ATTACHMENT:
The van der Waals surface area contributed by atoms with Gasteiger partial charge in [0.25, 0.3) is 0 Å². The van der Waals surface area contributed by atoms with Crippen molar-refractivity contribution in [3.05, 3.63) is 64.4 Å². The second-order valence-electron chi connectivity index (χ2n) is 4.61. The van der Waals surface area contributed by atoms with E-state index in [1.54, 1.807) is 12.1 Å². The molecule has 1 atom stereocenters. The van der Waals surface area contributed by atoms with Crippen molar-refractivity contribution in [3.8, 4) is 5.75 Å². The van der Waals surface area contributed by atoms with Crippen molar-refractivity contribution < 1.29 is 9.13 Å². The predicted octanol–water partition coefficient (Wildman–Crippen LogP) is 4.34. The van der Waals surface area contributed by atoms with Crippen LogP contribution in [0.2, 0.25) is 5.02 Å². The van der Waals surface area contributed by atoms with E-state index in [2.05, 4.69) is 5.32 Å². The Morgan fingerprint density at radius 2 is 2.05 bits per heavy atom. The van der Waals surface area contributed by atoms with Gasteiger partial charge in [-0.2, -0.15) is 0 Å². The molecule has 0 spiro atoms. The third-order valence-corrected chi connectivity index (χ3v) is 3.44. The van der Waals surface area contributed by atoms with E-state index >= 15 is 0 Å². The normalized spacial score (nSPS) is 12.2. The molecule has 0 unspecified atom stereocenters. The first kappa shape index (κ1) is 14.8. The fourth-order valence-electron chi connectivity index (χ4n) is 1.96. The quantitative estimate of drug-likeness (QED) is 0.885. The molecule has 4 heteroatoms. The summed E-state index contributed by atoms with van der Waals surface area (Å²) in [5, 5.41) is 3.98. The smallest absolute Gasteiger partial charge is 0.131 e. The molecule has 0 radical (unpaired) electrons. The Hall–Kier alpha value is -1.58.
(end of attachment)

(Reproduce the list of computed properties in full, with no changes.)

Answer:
The van der Waals surface area contributed by atoms with Gasteiger partial charge in [0.25, 0.3) is 0 Å². The van der Waals surface area contributed by atoms with Crippen molar-refractivity contribution in [3.05, 3.63) is 64.4 Å². The second-order valence-electron chi connectivity index (χ2n) is 4.61. The van der Waals surface area contributed by atoms with E-state index in [1.54, 1.807) is 12.1 Å². The molecule has 1 atom stereocenters. The van der Waals surface area contributed by atoms with Crippen molar-refractivity contribution in [3.8, 4) is 5.75 Å². The van der Waals surface area contributed by atoms with Crippen molar-refractivity contribution < 1.29 is 9.13 Å². The predicted octanol–water partition coefficient (Wildman–Crippen LogP) is 4.34. The van der Waals surface area contributed by atoms with Crippen LogP contribution in [0.2, 0.25) is 5.02 Å². The van der Waals surface area contributed by atoms with E-state index in [2.05, 4.69) is 5.32 Å². The Morgan fingerprint density at radius 2 is 2.05 bits per heavy atom. The van der Waals surface area contributed by atoms with Gasteiger partial charge in [-0.2, -0.15) is 0 Å². The molecule has 0 spiro atoms. The third-order valence-corrected chi connectivity index (χ3v) is 3.44. The van der Waals surface area contributed by atoms with E-state index >= 15 is 0 Å². The normalized spacial score (nSPS) is 12.2. The molecule has 0 unspecified atom stereocenters. The first kappa shape index (κ1) is 14.8. The fourth-order valence-electron chi connectivity index (χ4n) is 1.96. The quantitative estimate of drug-likeness (QED) is 0.885. The molecule has 4 heteroatoms. The summed E-state index contributed by atoms with van der Waals surface area (Å²) in [5, 5.41) is 3.98. The smallest absolute Gasteiger partial charge is 0.131 e. The molecule has 0 radical (unpaired) electrons. The Hall–Kier alpha value is -1.58.